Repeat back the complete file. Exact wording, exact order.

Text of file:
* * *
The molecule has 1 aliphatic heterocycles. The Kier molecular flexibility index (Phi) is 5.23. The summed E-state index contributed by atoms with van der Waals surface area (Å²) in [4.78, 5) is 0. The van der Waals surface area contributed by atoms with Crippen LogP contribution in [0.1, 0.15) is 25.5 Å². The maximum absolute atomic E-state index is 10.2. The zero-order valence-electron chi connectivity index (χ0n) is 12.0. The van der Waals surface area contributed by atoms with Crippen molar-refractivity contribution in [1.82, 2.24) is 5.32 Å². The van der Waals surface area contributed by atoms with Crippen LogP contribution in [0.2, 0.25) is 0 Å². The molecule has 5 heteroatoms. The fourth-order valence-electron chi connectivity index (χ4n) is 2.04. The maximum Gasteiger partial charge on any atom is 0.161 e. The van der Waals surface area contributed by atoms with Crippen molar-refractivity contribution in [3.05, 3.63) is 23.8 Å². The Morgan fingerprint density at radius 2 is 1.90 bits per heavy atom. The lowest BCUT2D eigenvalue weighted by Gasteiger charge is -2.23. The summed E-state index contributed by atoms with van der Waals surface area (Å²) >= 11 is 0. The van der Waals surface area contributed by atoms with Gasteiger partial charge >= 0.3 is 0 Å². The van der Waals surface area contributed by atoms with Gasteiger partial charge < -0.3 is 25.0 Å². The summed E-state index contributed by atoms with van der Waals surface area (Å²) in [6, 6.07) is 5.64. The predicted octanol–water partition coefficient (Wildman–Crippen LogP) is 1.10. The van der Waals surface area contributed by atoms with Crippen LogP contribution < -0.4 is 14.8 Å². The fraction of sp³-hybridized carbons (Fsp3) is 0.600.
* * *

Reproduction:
The molecule has 1 aliphatic heterocycles. The Kier molecular flexibility index (Phi) is 5.23. The summed E-state index contributed by atoms with van der Waals surface area (Å²) in [4.78, 5) is 0. The van der Waals surface area contributed by atoms with Crippen LogP contribution in [0.1, 0.15) is 25.5 Å². The maximum absolute atomic E-state index is 10.2. The zero-order valence-electron chi connectivity index (χ0n) is 12.0. The van der Waals surface area contributed by atoms with Crippen molar-refractivity contribution in [1.82, 2.24) is 5.32 Å². The van der Waals surface area contributed by atoms with Crippen LogP contribution in [0.2, 0.25) is 0 Å². The molecule has 5 heteroatoms. The fourth-order valence-electron chi connectivity index (χ4n) is 2.04. The maximum Gasteiger partial charge on any atom is 0.161 e. The van der Waals surface area contributed by atoms with Crippen molar-refractivity contribution in [3.05, 3.63) is 23.8 Å². The Morgan fingerprint density at radius 2 is 1.90 bits per heavy atom. The lowest BCUT2D eigenvalue weighted by Gasteiger charge is -2.23. The summed E-state index contributed by atoms with van der Waals surface area (Å²) >= 11 is 0. The van der Waals surface area contributed by atoms with Gasteiger partial charge >= 0.3 is 0 Å². The van der Waals surface area contributed by atoms with Gasteiger partial charge < -0.3 is 25.0 Å². The summed E-state index contributed by atoms with van der Waals surface area (Å²) in [6, 6.07) is 5.64. The predicted octanol–water partition coefficient (Wildman–Crippen LogP) is 1.10. The van der Waals surface area contributed by atoms with Crippen LogP contribution < -0.4 is 14.8 Å². The fraction of sp³-hybridized carbons (Fsp3) is 0.600.